Bowmore is not a distillery that leaps to mind when discussing Islay. It should be. Although overshadowed by its mighty (both in flavor and in following) neighbors to the south, Laphroaig, Lagavulin, and Ardbeg, Bowmore’s whisky displays a restraint that can provide much-needed relief to the bog-soddened palates of peat lovers.
Bowmore’s whisky is certainly peated and unmistakably Islay. However, its notes tend towards smoke and lighter sugars instead of vegetal peat and seaweed. Its water traverses a 19-kilometer journey over all of the faces of Islay, starting in limestone and sandstone hills on the east coast, and then flowing over heather in the hills and peat in the bogs alike. Bowmore’s warehouse is located on the shores of stormy Loch Indaal rather than the Atlantic Ocean, and 40% of its barley is malted on-site. All of these factors combine to yield a well-balanced, not peat-dominated, flavor profile. If peat explosions like Ardbeg are not your thing, try a Bowmore.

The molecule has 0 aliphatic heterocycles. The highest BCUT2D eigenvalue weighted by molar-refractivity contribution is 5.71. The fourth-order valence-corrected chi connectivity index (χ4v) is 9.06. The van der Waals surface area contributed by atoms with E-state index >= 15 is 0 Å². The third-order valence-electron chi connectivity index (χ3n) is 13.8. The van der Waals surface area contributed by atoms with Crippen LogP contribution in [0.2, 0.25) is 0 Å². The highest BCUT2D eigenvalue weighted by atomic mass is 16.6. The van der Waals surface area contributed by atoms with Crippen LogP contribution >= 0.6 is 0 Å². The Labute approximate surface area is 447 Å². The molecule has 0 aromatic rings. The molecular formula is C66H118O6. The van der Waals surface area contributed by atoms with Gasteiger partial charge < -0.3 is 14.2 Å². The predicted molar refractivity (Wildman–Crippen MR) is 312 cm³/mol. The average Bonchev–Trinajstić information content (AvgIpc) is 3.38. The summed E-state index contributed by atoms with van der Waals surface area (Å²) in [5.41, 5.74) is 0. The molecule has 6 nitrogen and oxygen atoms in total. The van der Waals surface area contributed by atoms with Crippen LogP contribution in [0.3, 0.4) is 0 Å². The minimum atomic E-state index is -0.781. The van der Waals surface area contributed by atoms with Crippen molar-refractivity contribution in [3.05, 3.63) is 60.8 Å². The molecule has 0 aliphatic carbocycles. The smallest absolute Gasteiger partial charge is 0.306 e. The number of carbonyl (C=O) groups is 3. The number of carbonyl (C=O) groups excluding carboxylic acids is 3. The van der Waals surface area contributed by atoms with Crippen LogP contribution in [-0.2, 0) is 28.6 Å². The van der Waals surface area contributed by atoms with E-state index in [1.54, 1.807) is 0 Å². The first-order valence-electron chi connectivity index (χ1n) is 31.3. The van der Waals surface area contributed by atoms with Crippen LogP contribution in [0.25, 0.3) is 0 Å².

Nose: Concentrated smoke, hay, coal dust, cayenne pepper, buttercream frosting.
Palate: Silky smooth and heavy bodied. Malty sweetness upfront, developing into smouldering hay bales, caramel, and white sugar. The peat is well-integrated and refined – not “in your face”, but still clearly Islay in character.
Finish: Long, with typical Islay smoke and slightly bitter charred wood.
Overall: The thickness of the mouthfeel is excellent, and the peat smoke notes are refined and well-rounded. Other notes are too subtle to detect on a first try, but further exploration is warranted. Don’t add any water – it ruins the thick mouthfeel and reveals only a small amount of lemon and floral aroma. I have resolved to look deeper into Bowmore’s product line.